The Road to the Ph.D. and Stories of Black Women Who Have Endured
Edited By Cherrel Miller Dyce and Toni Milton Williams
Chapter 1. Standing in the Gap as the Academic Intercessor (Cherrel Miller Dyce)
1. Standing in the Gap as the Academic Intercessor Cherrel Miller DyCe Exodus: Jamaica to the PhD Without a doubt, my journey to the doctorate has been influenced by the nature and structure of my community and family. My perspective on educa- tion has been forged and influenced by immigration, communal reciprocity, cultural flexibility, family involvement and dedication, a robust work ethic, Jamaican national pride, and my faith. Quintessentially, my educational odys- sey is a classic example of Bronfenbrenner’s (1979) ecological systems theory where constructs such as interdependency, collectivity, reciprocity, and mutu- ality are correlated with intrapsychic well-being and self-worth. From an early age, I witnessed the power of the collective in promoting the physical, socio-emotional, cultural, and economical survival of not only micro-level constituencies but members in the meso and macro systems as well. My grandmother, a valorous advocate in our community, was years ahead of her time in situating issues of social justice outside of individual-level char- acteristics. Ostensibly, my grandmother, a farmer in rural Jamaica, lived and embodied central components of Africentrism, a worldview that is centered in the experiences of individuals of African descent in the Diaspora, valuing concepts such as harmony, balance, oneness, and interconnectedness (Hunn, 2004). Concomitantly, I saw others in my family and community—mother, aunts, grandfather, and teachers—use the very complex biological tools of the mind, eyes, ears, mouth, heart, hands, and feet to assist, restore, bear, and renew others in the community. In other words, they stood in the gap...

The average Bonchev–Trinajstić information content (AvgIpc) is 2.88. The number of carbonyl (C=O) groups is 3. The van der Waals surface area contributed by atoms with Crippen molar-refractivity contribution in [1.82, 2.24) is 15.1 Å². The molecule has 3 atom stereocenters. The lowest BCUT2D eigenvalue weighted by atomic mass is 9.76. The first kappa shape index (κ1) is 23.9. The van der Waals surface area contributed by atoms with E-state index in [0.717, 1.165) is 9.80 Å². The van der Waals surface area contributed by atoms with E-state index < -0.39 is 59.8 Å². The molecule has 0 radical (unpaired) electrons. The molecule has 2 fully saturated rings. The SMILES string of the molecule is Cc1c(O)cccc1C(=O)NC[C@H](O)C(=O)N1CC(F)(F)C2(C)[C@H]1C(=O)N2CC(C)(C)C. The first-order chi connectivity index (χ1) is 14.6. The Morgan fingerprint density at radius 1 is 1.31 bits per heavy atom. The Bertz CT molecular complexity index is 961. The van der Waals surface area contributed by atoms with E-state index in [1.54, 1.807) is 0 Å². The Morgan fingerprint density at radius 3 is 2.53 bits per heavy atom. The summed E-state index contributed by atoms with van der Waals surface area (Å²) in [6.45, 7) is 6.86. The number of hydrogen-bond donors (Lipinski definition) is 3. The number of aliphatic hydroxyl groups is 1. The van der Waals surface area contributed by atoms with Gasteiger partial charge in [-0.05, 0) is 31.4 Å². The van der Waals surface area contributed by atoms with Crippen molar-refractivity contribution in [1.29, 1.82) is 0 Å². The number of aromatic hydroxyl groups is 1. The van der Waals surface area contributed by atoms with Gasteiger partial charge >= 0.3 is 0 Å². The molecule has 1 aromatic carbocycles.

You are not authenticated to view the full text of this chapter or article.
This site requires a subscription or purchase to access the full text of books or journals.
Do you have any questions? Contact us.Or login to access all content.